Springing Eternal

Time has changed the annual Flower Mart, maybe even overtaken it. But under a sunny sky yesterday, the spring festival -- and hopes for its fututre -- bloomed anew.


Once upon a time, Phyllis Eckels remembers, her mother, visiting from the Midwest, exclaimed of Baltimore's annual Flower Mart: "I have never seen so many beautiful people; men in business suits with hats on and ties, women in beautiful dresses with hats and gloves." "It was an elite affair," says Eckels, a member of the Flower Mart's sponsors, the Women's Civic League, for 50-some years.

Yesterday, elite was hardly the word for the annual festival on Mount Vernon. But it wasn't the biker boys in leather caps and bulging T-shirts, the weathered street person who wore his watch on the stump where his hand used to be, or the stooped old man dressed like a Boy Scout that spelled the demise of the Flower Mart as it once was.

It was the sight of the venerable Eddie Kane and the Flower Mart Band scat-singing "YMCA" by the Village People while a gaggle of pre-schoolers danced madly on the cobblestones that drove home the fact that life in Baltimore just isn't as homogeneous as it used to be.

But even amid these wonderful incongruities, the true Flower Mart, as pure as the lemon stick-scented air, shone through in infinite, timeless ways.

There were the Civic League ladies themselves, adorned in magnificent straw hats, flowery dresses and silken sashes. There were the revelers: the Audrey Hepburn wannabe with a cell phone, the lavishly attired woman who risked getting her high heels caught in the cobblestones, the politicians shaking hands and bussing cheeks. There was State Comptroller William Donald "Donnie Boy" Schaefer singing "I've Been Working on the Railroad" with the Flower Mart Band.

It may be the last Flower Mart; it may not be. The Civic League says it can no longer sustain it themselves. During opening ceremonies yesterday, Mayor Kurt L. Schmoke vowed to find an answer to their dilemma before leaving office. Then city saint-in-residence Bea Gaddy also volunteered to help save the Flower Mart. But no one had any definitive answers.

Despite the uncertainty, the 82nd Flower Mart was what it was -- a ritual, all the more treasured for its faded glory and its quirky adaptations to this Baltimorean life.

Just before the 10 a.m. opening, the lemon ladies from Baltimore's Arcadia community were slicing away. This year they ordered 3,500 lemons; last year they'd sold out of 3,000 by 2 p.m. A small phalanx of the press stood before the women, dressed in flowery wreathes and red-striped jackets, capturing the puzzling pairing of lemon and peppermint stick for possibly the last time.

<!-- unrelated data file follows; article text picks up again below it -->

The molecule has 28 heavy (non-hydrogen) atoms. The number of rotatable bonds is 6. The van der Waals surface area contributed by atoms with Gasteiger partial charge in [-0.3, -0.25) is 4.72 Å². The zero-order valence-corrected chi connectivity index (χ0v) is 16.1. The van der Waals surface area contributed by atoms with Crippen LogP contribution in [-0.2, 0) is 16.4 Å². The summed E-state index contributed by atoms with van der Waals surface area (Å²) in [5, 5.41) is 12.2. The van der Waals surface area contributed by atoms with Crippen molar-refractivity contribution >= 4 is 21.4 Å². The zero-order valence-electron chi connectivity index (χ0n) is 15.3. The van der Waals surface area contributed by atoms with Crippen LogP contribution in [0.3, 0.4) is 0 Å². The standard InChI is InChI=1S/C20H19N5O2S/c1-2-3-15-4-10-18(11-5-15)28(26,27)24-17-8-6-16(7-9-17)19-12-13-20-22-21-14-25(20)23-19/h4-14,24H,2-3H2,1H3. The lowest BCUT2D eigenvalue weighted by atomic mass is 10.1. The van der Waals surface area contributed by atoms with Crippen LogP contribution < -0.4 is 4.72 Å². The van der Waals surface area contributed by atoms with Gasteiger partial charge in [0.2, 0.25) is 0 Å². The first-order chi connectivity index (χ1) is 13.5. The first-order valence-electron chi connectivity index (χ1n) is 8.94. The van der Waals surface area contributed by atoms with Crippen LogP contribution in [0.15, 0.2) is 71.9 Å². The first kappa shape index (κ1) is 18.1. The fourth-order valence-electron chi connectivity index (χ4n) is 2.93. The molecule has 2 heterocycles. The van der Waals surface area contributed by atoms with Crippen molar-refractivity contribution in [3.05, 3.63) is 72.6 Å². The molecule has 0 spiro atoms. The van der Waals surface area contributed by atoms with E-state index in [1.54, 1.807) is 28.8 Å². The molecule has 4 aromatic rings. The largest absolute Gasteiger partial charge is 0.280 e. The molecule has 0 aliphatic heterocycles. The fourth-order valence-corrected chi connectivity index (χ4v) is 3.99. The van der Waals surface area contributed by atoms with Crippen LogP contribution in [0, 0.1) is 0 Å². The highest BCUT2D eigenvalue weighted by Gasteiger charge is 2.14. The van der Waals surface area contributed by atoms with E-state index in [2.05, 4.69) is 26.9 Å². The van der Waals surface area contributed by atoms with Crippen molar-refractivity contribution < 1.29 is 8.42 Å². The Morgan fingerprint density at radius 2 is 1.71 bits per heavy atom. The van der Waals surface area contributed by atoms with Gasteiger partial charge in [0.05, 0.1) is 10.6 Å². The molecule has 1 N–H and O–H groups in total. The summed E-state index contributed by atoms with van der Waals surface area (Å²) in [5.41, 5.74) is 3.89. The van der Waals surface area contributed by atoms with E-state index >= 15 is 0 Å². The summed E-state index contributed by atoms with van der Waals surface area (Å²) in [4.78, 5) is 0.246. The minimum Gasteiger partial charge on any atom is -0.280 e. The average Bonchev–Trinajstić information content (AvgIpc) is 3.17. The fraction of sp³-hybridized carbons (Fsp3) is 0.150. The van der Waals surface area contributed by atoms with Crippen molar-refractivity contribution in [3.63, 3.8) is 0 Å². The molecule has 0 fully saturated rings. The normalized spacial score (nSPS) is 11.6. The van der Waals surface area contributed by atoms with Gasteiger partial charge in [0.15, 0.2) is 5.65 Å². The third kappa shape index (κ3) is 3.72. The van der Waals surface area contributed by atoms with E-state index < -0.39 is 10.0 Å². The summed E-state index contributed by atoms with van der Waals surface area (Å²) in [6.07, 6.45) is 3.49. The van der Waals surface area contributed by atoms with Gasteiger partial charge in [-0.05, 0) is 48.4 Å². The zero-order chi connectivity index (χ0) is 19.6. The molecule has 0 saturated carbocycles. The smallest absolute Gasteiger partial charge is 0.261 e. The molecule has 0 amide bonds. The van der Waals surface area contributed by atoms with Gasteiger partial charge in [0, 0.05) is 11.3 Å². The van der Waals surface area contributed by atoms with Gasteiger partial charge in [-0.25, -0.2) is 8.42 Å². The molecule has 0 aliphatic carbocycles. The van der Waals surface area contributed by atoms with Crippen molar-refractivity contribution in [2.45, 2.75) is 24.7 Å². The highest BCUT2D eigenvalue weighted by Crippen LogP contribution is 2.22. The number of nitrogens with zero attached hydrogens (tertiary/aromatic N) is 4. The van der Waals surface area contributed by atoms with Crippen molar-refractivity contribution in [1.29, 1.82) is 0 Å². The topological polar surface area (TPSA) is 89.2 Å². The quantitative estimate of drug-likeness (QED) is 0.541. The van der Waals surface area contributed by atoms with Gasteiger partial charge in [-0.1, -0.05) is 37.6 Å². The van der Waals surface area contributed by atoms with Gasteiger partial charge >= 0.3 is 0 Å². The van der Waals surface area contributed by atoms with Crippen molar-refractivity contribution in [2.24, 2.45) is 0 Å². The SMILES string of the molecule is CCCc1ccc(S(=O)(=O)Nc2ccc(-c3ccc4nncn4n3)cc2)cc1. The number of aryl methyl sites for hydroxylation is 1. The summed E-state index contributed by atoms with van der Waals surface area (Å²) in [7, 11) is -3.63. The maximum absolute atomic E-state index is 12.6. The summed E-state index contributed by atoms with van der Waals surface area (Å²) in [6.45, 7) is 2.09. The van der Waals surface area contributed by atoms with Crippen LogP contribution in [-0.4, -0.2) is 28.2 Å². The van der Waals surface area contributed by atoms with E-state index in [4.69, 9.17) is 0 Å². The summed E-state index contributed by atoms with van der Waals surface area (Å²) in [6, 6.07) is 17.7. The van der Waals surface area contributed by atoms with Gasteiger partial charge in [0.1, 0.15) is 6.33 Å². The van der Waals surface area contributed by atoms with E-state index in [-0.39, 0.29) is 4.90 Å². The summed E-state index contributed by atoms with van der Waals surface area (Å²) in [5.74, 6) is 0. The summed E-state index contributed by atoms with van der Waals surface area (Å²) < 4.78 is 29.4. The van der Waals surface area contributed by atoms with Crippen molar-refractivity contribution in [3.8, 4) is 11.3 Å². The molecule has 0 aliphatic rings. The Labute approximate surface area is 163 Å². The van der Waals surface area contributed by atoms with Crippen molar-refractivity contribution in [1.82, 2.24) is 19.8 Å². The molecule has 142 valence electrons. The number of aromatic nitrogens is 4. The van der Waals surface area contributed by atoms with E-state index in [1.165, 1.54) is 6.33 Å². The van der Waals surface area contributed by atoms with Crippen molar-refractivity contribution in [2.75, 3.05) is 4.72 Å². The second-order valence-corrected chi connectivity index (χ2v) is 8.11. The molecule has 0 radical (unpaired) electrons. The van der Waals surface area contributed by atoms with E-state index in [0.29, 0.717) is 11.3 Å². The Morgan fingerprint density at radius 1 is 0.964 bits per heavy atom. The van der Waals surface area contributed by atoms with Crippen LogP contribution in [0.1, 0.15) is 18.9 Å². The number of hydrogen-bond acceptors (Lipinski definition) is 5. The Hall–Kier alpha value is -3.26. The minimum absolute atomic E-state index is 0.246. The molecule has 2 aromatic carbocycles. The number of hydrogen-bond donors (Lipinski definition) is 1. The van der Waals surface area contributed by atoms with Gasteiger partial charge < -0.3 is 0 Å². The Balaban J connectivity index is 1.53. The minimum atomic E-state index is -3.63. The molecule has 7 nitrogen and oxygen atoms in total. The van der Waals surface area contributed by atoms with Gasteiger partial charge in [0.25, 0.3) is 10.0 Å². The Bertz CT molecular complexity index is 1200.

Sister Mary Frances, visiting the hometown she had left in 1953, was munching crab cakes with her cousin, Lee Archibald, of Riviera Beach. Mary Frances, who lives in Santa Barbara, Calif., was slightly disappointed. She remembers "more flowers, more people, more lemon sticks" and less flea market bric-a-brac at long-ago Flower Marts.

Her cousin, who clutched a Flower Mart poster signed by Schaefer, also was a little underwhelmed by this year's edition, yet insisted that it must continue into the next millennium. "It would be terrible if it didn't. We've got to have a Flower Mart. It's a tradition."

For some, it was a new tradition. Dru Schmidt-Perkins, director of 1,000 Friends of Maryland, was in the crowd scouting for a colleague whom she had commanded to attend. Incredibly, this person had never been to Flower Mart; had never had a lemon stick. Her feeble excuse? "She grew up in Columbia!" Schmidt-Perkins huffed.

Rosemarie Brantel, on lunch break from the state's Department of the Environment, was inching through the noon crowd in straw hat, dress and lacy white gloves. She and some friends had "decided to come out and ... do all the ladylike things that are so rare these days."

For others, it was a day to mourn. Donna Beth Joy Shapiro wore black -- accented by a red vintage jacket -- to express her sorrow over Flower Mart's possible demise. "It is the best day of the year," declared Shapiro, who found herself tearing up at the sight of the Flower Mart's horse and carriage trotting along Mount Vernon's crowded streets.

Former state Sen. Julian Lapides, wearing a "Draft Mfume" button, called the possible death of Flower Mart "tragic." The denizens of Mount Vernon and other neighborhoods should take it on in the future, Lapides suggested. Baltimore has "let too many things go. There's no passion for historic places and events."

Perhaps. But on a sunny Wednesday in early May, there were Eddie Kane and his boys, not one of them under 60, ripping into one jazz classic after another as if it were the very first Flower Mart. From "Sweet Georgia Brown" to "Caledonia" to "String of Pearls," the Flower Mart Band played for all it was worth.

Sun staff writers Rob Kasper and Jamie Stiehm contributed to this article.

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